One summer morning, Kiyoshi (Shosuke Hirose) is racing on his bike down the beach. While there, a girl with her clothes torn up is thrown out from a green convertible. This is how he and ... See full summary »
Liberal political drama regarding a young murderer, based on a real life case
This is a film about a young man called Michio Yamada, who, after leaving high school, becomes involved in the shudan shushoku, a post-war Japanese government work program which involves taking whole swathes of Japanese youth from the countryside to the city. In this case almost an entire high school graduating class is taken to Tokyo to work for a fruit company. Michio is put to work preparing displays in the shop. We see immediately that he's entered an unenviable situation, he and his two chums go for a break in the fruit store restaurant and are immediately reprimanded by the manager. Michio must know his place is the message from the company. He meets a school friend in a garage who is not allowed to take a break to have tea with him. This generation of uprooted young men and women must work hard, and steal what little moments of solace they can He initially accepts this situation but frustration and rage build up, and he steals a gun from the handbag of an American lady (not what he was looking for but he had it anyway). He becomes a drop-out from the whole work program thing. One evening, whilst prowling round the back of a public swimming pool, presumably trying to get in for free, or get a glimpse at the high life, he is accosted by what is either a security guard or a policeman, whom he scuffles with and then shoots seemingly out of pure frustration.
At this point the movie rather clumsily segues into the past, starting in a remote fin-de-siecle fishing village where the story of Michio's mother and later itinerant father begins. The mother has far too many children to look after, and the father is a gambler and drifter who couldn't give a damn for his responsibilities. Some rather terrible things happen to the family in this period and the father returns from war seemingly scarred and even more degenerate. The authorities are of absolutely no help whatsoever, a member of the family is raped several times (Michio as a young boy sees this with his own eyes), and the family is slowly starving.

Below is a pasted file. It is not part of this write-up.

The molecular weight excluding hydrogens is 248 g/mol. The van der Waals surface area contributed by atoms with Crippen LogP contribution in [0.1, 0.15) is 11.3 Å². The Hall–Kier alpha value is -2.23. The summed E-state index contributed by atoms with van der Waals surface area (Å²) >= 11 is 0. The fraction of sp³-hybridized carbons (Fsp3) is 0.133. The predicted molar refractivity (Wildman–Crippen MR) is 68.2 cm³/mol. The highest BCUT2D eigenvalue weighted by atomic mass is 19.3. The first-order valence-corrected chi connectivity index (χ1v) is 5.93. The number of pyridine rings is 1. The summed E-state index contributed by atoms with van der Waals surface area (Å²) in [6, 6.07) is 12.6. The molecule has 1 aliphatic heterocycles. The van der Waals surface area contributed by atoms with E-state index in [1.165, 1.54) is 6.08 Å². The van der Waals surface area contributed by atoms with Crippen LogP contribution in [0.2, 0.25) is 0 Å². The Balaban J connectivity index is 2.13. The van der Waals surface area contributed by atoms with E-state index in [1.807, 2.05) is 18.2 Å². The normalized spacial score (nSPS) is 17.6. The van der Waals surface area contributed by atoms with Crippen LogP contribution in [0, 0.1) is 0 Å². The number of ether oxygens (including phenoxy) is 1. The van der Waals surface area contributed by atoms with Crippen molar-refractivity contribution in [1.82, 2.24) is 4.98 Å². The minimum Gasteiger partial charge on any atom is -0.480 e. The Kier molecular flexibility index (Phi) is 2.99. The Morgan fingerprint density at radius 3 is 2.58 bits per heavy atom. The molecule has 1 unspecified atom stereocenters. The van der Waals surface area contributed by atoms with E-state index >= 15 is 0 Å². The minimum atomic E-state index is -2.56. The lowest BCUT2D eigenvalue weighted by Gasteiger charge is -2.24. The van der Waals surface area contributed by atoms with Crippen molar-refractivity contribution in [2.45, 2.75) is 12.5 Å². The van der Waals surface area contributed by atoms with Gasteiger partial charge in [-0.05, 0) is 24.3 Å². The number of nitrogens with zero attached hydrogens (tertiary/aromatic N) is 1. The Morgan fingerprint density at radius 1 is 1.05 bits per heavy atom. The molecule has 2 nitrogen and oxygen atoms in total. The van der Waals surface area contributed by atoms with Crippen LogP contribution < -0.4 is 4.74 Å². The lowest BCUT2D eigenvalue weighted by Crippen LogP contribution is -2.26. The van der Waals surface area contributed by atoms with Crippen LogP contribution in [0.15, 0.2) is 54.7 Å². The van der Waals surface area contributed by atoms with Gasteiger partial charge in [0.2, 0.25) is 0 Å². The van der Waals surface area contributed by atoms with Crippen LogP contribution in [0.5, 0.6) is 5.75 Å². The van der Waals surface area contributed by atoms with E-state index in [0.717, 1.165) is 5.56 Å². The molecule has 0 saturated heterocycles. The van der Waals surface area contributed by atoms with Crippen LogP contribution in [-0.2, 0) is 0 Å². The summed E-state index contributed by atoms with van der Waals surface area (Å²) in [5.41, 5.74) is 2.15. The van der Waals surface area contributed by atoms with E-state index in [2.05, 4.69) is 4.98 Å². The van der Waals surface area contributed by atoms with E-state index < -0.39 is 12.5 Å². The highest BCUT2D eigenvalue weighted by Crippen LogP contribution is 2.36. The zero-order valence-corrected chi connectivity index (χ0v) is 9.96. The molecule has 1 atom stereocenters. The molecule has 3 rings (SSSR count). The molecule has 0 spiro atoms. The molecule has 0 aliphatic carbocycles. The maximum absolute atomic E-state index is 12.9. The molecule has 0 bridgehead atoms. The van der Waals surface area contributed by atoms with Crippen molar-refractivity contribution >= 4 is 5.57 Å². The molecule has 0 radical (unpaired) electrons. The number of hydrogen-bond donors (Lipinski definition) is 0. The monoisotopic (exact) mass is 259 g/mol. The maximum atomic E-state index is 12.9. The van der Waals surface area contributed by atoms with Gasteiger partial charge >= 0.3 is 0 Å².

There is only one brief period of solace in Michio's life as he wins a prestigious marathon at high school; the theme of running from life will predominate in the film. After killing the guard he roams around doing a series of grimy underpaid jobs, flirts with the underworld, tries to reconnect with his family, and kills several more people, mostly in frustration: he kills another policeman who is trying to arrest him, a couple of taxi drivers to get their days take, and severely injures a gangster who has offended him.
The film ends with an examination of how the Michio (Norio Nagayama in the real life incidents) came to have perpetrated so many killings. Acquaintances of his under interview give pretty fatuous responses, none more so than the young lady from his high school class who was sent off to university, "He didn't have enough will".
What we're left with is a portrait of an uncaring parochial society. Michio is merely an unremarkable man who has been ground down by it. It's a strange movie, there is not much by way of mise-en-scene, it's really rather under-directed with hardly any care taken over image. The editing seems rather inadequate, and the messages somewhat mixed. For example in the first scene of the movie we see Michio kick a dog hard, which is unpleasant, is their evil within him or evil in the society? I felt quite frustrated watching the movie, perhaps it was the frustration of those times rubbing off on me.
A couple of days after, and I realise the movie has slow-burn qualities, there's an elegiac quality that lasts long after quibbles over particular scenes.
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